||July 13, 2012|
H.J. Res. 110—“Parental Rights Amendment”
HSLDA urges you to call or write your U.S. representative and urge him or her to support the Parental Rights Amendment. For more information on how you can get involved, please visit ParentalRights.org.
This amendment is designed to protect the rights of parents to direct the education, care, and upbringing of their children by amending the Constitution of the United States.
|6/5/2012||Referred to the Subcommittee on the Constitution.|
Sponsor: Representative Trent Franks (AZ-2)
Eighty years ago the Supreme Court declared that “the child is not the mere creature of the State; those who nurture him and direct his destiny have the right, coupled with the high duty,to recognize and prepare him for additional obligations.” Pierce v. Society of Sisters, 268 U.S. 510(1925). Thirty years ago the Court continued this line of reasoning with the pronouncementthat the “primary role of the parents in the upbringing of their children is now established beyond debate as an enduring American tradition.” Wisconsin v. Yoder, 406 U.S. 205 (1972).
Yet in 2000, when the State of Washington gave any person the ability to override a good parent’s decision about visitation by simply claiming that it would be “best” for children to allow the third-party to have visitation rights, in the Supreme Court’s Troxel v. Granville:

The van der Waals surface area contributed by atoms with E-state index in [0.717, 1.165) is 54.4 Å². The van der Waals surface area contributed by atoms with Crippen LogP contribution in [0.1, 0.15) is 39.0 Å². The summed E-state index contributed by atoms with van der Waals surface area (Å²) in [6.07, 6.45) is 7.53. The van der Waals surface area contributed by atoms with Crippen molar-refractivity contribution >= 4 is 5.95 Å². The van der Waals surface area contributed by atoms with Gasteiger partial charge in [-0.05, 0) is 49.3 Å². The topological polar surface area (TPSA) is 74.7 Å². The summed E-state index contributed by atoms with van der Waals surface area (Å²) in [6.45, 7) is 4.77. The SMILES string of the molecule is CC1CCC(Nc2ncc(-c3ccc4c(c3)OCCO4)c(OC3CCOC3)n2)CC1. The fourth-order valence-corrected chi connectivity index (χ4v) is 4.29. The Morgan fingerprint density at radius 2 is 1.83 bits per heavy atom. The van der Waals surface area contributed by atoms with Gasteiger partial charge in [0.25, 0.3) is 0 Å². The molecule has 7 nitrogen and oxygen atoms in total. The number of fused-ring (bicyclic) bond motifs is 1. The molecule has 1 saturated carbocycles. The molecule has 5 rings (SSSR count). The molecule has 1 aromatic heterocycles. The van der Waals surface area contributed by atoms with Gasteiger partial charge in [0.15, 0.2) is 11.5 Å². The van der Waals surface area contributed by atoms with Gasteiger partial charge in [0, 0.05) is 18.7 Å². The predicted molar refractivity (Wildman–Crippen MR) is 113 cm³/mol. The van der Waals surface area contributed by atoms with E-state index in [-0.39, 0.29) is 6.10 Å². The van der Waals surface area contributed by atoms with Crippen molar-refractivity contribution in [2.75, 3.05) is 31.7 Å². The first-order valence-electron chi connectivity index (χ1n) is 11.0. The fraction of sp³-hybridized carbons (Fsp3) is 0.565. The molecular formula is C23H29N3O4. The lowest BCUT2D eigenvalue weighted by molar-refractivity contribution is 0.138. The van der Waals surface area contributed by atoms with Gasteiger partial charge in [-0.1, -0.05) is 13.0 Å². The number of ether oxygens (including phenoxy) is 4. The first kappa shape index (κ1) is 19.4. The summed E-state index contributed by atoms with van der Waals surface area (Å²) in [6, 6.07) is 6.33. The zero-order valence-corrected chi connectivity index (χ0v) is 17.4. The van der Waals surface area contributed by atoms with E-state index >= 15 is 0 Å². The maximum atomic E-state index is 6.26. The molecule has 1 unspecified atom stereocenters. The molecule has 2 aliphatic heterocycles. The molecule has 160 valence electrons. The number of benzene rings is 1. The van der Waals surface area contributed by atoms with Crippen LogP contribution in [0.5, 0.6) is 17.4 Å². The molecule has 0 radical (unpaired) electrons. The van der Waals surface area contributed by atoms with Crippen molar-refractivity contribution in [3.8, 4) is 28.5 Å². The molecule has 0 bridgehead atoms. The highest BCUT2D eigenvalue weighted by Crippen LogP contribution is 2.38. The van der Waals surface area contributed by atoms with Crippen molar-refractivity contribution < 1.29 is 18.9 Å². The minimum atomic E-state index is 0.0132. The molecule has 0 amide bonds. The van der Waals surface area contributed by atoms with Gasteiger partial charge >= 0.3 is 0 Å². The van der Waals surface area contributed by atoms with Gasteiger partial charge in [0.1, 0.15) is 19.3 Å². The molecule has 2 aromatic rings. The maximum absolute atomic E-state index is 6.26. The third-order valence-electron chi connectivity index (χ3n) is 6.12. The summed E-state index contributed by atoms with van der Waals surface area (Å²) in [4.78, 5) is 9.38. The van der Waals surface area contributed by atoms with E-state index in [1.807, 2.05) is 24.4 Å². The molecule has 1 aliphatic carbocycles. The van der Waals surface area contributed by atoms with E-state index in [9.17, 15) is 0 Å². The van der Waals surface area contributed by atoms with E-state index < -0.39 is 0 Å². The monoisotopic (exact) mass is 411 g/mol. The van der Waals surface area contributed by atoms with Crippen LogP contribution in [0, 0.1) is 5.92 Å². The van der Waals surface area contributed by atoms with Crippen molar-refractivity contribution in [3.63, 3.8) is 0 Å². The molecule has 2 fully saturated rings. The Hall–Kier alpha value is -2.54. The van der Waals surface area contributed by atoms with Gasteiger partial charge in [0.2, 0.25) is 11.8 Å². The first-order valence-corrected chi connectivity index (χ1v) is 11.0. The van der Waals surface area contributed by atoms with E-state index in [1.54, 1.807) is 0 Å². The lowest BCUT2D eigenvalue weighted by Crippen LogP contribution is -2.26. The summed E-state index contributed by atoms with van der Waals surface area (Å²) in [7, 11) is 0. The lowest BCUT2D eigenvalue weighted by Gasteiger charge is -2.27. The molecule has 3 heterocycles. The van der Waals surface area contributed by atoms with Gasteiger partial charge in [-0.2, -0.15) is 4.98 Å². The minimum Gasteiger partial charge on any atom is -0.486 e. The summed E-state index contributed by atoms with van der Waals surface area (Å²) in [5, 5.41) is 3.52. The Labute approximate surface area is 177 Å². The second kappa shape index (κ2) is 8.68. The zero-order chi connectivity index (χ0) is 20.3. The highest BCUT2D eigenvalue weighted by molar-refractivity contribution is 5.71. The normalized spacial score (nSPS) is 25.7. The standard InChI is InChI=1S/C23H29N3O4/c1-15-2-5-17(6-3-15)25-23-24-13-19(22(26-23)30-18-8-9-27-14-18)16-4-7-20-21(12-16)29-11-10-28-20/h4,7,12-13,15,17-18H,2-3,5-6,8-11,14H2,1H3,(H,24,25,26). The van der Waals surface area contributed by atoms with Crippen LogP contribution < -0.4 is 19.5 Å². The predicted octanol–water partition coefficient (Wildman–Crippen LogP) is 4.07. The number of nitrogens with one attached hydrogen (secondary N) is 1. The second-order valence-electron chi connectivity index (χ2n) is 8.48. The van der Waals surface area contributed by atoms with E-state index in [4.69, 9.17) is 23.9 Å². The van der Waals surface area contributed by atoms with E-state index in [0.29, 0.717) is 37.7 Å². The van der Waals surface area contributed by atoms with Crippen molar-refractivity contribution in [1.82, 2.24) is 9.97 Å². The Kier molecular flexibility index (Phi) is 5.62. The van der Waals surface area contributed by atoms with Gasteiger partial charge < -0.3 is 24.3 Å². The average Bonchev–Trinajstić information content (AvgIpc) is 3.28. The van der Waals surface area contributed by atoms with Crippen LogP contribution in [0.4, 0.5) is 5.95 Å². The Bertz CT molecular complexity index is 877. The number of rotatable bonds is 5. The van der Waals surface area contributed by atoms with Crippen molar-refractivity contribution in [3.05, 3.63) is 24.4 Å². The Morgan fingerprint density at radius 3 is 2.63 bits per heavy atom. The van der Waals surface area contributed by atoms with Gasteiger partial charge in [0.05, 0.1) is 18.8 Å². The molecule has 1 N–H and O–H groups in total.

- There were six separate opinions and none reached a five-vote majority.
- Justice Thomas was the only justice to clearly state that parental rights receive the same high legal standard of protection as other fundamental rights.
- Justice Scalia held that parents have no constitutionally protected rights whatsoever.
Support for a high view of parental rights has been seriously undermined by the current Court. As a consequence, numerous lower federal courts refuse to treat parental rights as deserving of protection as a fundamental right.
At the same time, America is poised to adopt the UN Convention on the Rights of the Child. President Obama supports this treaty. Secretary of State Hillary Clinton has been a leading advocate of this treaty for over 20 years. Senator Barbara Boxer (D-CA) “promised” in the last term of Congress that this treaty will be ratified.
Why an amendment:
The Parental Rights amendment to the U.S. Constitution would ensure that parents have a fundamental right to raise, educate, and care for their children. The amendment would also prevent treaties from overruling U.S. law regarding parents and children, such as the UN Convention on the Rights of the Child.
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